Ndak legends said that the Ndak and the Talo - or Mandak, "not-Ndak", as the Ndak called them - were once one people, but that they split when the Talo turned their backs on Ombasi in favor of a new religion. These tales are doubtful, as the Talo were at that time worshipping a mother goddess they called Adasi, so perhaps there was another reason for the split, lost in the mists of time. Some have suggested the basis of the split was simply that the Ndak had been ruled by the Ngauro and absorbed much from Ngauro culture and technology, while the ancestors of the Talo missed those advancements by successfully evading Ngauro rule. In any case, they also largely escaped the later Ndak conquests by moving into the deep forests north of the river, into which armies had great difficulty penetrating.
For some two millennia the Talo remained an obscure, little-known people of the forests and mountains well north of the Eigə, and no record of any interaction with them remains from the entire period from -1600 to -400 YP. It is uncertain to what degree the classical-period group descends from those Mandak the Ndak knew, save that their speech is strongly demonstrated to have been related to the Edastean languages. At some point they must have had some contact with Faraghin peoples, as their language contained Faraghin loanwords which appear to have been borrowed early in the first millennium BP. A very few words of probable Qedik origin may indicate contact with them as well. Our first recorded contact with them is from Fáralo explorations late in the pre-Imperial period, and sporadic Fáralo documentation over the next several centuries is our main source of information on the Talo.
In classical times the Talo suddenly came to historical significance: During the Etou Civil War in Huyfárah, a faction of Fáralo rebels called the Epuonim (or Puoni) escaped into the Tal in 295 YP. They were welcomed and sheltered by the natives, and in time these two groups became one people. However, in 318-319 YP the Huyfárah emperor Etou III set out to invade the Tal, conquered it, and deported 2/3 of its population to Ussor as slaves; these people became the ancestors of the Toło ethnic group in late southern Huyfárah. Most of the remaining Talo and Puoni fled south, crossed the Eigə river, and finally settled in the land of Kuaguatia southwest of Kasca. A more detailed account of these events can be found here.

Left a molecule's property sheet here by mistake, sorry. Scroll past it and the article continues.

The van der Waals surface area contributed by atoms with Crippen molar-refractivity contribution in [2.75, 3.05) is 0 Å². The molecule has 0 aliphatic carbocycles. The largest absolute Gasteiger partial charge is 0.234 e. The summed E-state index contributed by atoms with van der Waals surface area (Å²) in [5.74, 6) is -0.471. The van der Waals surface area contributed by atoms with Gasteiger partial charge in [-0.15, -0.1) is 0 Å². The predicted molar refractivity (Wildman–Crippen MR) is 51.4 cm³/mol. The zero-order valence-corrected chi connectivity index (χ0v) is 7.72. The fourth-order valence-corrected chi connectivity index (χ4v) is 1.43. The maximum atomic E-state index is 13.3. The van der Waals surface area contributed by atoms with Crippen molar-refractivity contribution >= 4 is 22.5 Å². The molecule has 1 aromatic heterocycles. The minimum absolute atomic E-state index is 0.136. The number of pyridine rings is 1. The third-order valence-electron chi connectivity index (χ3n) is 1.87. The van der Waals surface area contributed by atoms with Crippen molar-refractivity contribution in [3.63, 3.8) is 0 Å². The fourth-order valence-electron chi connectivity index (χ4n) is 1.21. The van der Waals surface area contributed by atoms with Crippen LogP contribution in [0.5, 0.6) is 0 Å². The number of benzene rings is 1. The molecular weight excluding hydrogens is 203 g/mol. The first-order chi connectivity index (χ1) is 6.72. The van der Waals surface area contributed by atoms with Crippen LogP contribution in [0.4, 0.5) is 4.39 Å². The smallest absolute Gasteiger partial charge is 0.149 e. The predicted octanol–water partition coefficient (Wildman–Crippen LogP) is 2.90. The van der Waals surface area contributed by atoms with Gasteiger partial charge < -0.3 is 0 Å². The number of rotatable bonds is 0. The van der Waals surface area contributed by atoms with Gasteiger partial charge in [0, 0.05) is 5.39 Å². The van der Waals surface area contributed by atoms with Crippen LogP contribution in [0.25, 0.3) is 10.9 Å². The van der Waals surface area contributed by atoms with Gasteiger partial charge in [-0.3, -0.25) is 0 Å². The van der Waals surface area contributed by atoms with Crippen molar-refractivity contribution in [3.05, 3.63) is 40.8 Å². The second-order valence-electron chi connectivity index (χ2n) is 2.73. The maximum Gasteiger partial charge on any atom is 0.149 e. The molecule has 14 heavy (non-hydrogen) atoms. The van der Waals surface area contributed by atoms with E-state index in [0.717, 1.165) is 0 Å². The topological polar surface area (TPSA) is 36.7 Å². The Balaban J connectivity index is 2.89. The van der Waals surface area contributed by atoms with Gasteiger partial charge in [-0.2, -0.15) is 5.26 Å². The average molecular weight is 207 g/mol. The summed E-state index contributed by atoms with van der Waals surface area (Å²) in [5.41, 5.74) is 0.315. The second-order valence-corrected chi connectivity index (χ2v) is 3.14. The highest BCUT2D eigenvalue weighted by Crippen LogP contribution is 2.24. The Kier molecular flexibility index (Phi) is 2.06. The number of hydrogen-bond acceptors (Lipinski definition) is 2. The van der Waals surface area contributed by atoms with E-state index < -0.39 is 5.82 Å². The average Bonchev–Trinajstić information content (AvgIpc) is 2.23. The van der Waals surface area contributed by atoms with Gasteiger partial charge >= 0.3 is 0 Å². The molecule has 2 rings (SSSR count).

What little is known of the classical-era Talo people comes mainly from Fáralo documentation. It seems they practiced a form of semi-nomadic pastoralism, building small annual settlements of semipermanent tent-like houses similar in function to yurts. These settlements tended to stay in place for only a year, each then moving to a new, undepleted location in spring. The Talo relied heavily on sheep, which they used for meat, milk, and wool, but supplemented their diets by hunting. They also practiced garden-scale agriculture, planting grains and vegetables in clearings and fields near their settlements.
The landscape in the northern forest was primarily montane open woodland, interspersed with occasional grassy fields - especially on hilltops and above the tree line. This was nearly ideal for the pastoral lifestyle, and the Talo helped maintain the open fields by burning them from time to time. This is in contrast to the much richer, thicker forest further south, which they kept as a buffer between them and the Aiwa valley far below - for the Talo were strongly isolationist, desiring little contact with other cultures. While they were known to welcome itinerant traders, whenever a foreign group settled too closeby the Talo would retreat deeper into the vast region of foothills and highlands. Though not known for great agression, they are believed to have attacked encroaching settlements of plainsmen from time to time, which may be at the root of the generally sour regard in which the Fáralo held them.
The Talo seem to have organized themselves tribally; each settlement (which usually counted no more than a fifty people) would have a local chief, or teak, but the settlements grouped themselves into tribes or clans, each led by an isaqʷi or "big-man" who made decisions affecting the whole tribe on the advice of his teaks. The local chiefs sometimes had to travel significant distances to reach each other or the big-man, as the settlements of a given tribe could be spread across widely separated lands. The isaqʷi also acted as mediators and appellate judges, leaving settlement-level management to the teaks (who were often too far away to consult with them regularly).
Main article: Tlaliolz
The Talo "language", Tlaliolz, was in fact a group of diverse but related dialects, which together constituted the Talo branch of the Talo-Edastean language family. The dialect for which we have the greatest attestation is the variety the Fáralo came into contact with in the classical period, here referred to as Eastern Tlaliolz.
By two centuries after the exodus of the Talo and Puoni, the Eastern Tlaliolz language survived in neither Kuaguatia nor Huyfárah. Descendents of other varieties of the language are believed to have hung on in remote mountainous regions for perhaps another millennium after this.